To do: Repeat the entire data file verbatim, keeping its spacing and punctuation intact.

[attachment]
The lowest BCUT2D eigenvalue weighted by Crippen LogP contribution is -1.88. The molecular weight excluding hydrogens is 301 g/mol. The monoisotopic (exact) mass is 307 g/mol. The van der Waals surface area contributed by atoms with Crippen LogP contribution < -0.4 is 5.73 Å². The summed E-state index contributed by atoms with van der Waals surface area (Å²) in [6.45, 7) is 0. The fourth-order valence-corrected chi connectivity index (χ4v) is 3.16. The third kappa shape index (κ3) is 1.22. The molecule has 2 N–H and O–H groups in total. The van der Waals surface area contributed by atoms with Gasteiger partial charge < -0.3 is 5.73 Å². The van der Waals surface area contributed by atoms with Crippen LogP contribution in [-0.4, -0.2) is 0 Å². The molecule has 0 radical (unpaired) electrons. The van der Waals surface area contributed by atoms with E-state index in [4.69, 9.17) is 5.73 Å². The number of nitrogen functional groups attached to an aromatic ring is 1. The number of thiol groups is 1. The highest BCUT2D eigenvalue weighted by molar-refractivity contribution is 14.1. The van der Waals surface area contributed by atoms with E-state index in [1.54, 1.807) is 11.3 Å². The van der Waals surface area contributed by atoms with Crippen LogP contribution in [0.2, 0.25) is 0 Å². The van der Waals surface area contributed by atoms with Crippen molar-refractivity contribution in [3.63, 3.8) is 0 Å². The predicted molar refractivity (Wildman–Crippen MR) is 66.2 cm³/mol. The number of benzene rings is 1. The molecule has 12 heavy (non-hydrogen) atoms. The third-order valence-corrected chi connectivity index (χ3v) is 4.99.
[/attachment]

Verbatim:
The lowest BCUT2D eigenvalue weighted by Crippen LogP contribution is -1.88. The molecular weight excluding hydrogens is 301 g/mol. The monoisotopic (exact) mass is 307 g/mol. The van der Waals surface area contributed by atoms with Crippen LogP contribution < -0.4 is 5.73 Å². The summed E-state index contributed by atoms with van der Waals surface area (Å²) in [6.45, 7) is 0. The fourth-order valence-corrected chi connectivity index (χ4v) is 3.16. The third kappa shape index (κ3) is 1.22. The molecule has 2 N–H and O–H groups in total. The van der Waals surface area contributed by atoms with Gasteiger partial charge < -0.3 is 5.73 Å². The van der Waals surface area contributed by atoms with Crippen LogP contribution in [-0.4, -0.2) is 0 Å². The molecule has 0 radical (unpaired) electrons. The van der Waals surface area contributed by atoms with E-state index in [4.69, 9.17) is 5.73 Å². The number of nitrogen functional groups attached to an aromatic ring is 1. The number of thiol groups is 1. The highest BCUT2D eigenvalue weighted by molar-refractivity contribution is 14.1. The van der Waals surface area contributed by atoms with E-state index in [1.54, 1.807) is 11.3 Å². The van der Waals surface area contributed by atoms with Crippen LogP contribution in [0.2, 0.25) is 0 Å². The van der Waals surface area contributed by atoms with Crippen molar-refractivity contribution in [3.63, 3.8) is 0 Å². The predicted molar refractivity (Wildman–Crippen MR) is 66.2 cm³/mol. The number of benzene rings is 1. The molecule has 12 heavy (non-hydrogen) atoms. The third-order valence-corrected chi connectivity index (χ3v) is 4.99.